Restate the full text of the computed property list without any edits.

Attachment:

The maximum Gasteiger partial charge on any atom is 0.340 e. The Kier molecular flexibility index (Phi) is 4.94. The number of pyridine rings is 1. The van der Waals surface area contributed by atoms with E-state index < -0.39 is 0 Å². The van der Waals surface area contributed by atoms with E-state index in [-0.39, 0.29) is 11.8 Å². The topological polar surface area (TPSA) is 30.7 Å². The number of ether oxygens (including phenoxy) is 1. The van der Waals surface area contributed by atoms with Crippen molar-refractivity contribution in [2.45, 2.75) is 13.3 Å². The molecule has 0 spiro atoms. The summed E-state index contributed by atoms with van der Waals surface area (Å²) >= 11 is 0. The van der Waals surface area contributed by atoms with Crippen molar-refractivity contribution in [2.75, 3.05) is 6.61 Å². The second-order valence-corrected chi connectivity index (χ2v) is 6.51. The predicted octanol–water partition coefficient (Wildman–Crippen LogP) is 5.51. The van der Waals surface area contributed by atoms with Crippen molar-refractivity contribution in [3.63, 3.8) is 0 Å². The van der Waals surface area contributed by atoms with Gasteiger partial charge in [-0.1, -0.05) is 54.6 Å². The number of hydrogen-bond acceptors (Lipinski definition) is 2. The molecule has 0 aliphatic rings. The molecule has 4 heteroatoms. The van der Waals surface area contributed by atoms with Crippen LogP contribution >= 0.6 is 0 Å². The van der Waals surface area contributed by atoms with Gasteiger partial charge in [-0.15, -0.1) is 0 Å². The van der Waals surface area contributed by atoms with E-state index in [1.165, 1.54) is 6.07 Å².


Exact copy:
The maximum Gasteiger partial charge on any atom is 0.340 e. The Kier molecular flexibility index (Phi) is 4.94. The number of pyridine rings is 1. The van der Waals surface area contributed by atoms with E-state index < -0.39 is 0 Å². The van der Waals surface area contributed by atoms with E-state index in [-0.39, 0.29) is 11.8 Å². The topological polar surface area (TPSA) is 30.7 Å². The number of ether oxygens (including phenoxy) is 1. The van der Waals surface area contributed by atoms with Crippen molar-refractivity contribution in [2.45, 2.75) is 13.3 Å². The molecule has 0 spiro atoms. The summed E-state index contributed by atoms with van der Waals surface area (Å²) >= 11 is 0. The van der Waals surface area contributed by atoms with Crippen molar-refractivity contribution in [2.75, 3.05) is 6.61 Å². The second-order valence-corrected chi connectivity index (χ2v) is 6.51. The predicted octanol–water partition coefficient (Wildman–Crippen LogP) is 5.51. The van der Waals surface area contributed by atoms with Crippen molar-refractivity contribution in [3.63, 3.8) is 0 Å². The van der Waals surface area contributed by atoms with Gasteiger partial charge in [-0.1, -0.05) is 54.6 Å². The number of hydrogen-bond acceptors (Lipinski definition) is 2. The molecule has 0 aliphatic rings. The molecule has 4 heteroatoms. The van der Waals surface area contributed by atoms with Crippen LogP contribution >= 0.6 is 0 Å². The van der Waals surface area contributed by atoms with Gasteiger partial charge in [-0.15, -0.1) is 0 Å². The van der Waals surface area contributed by atoms with E-state index in [1.165, 1.54) is 6.07 Å².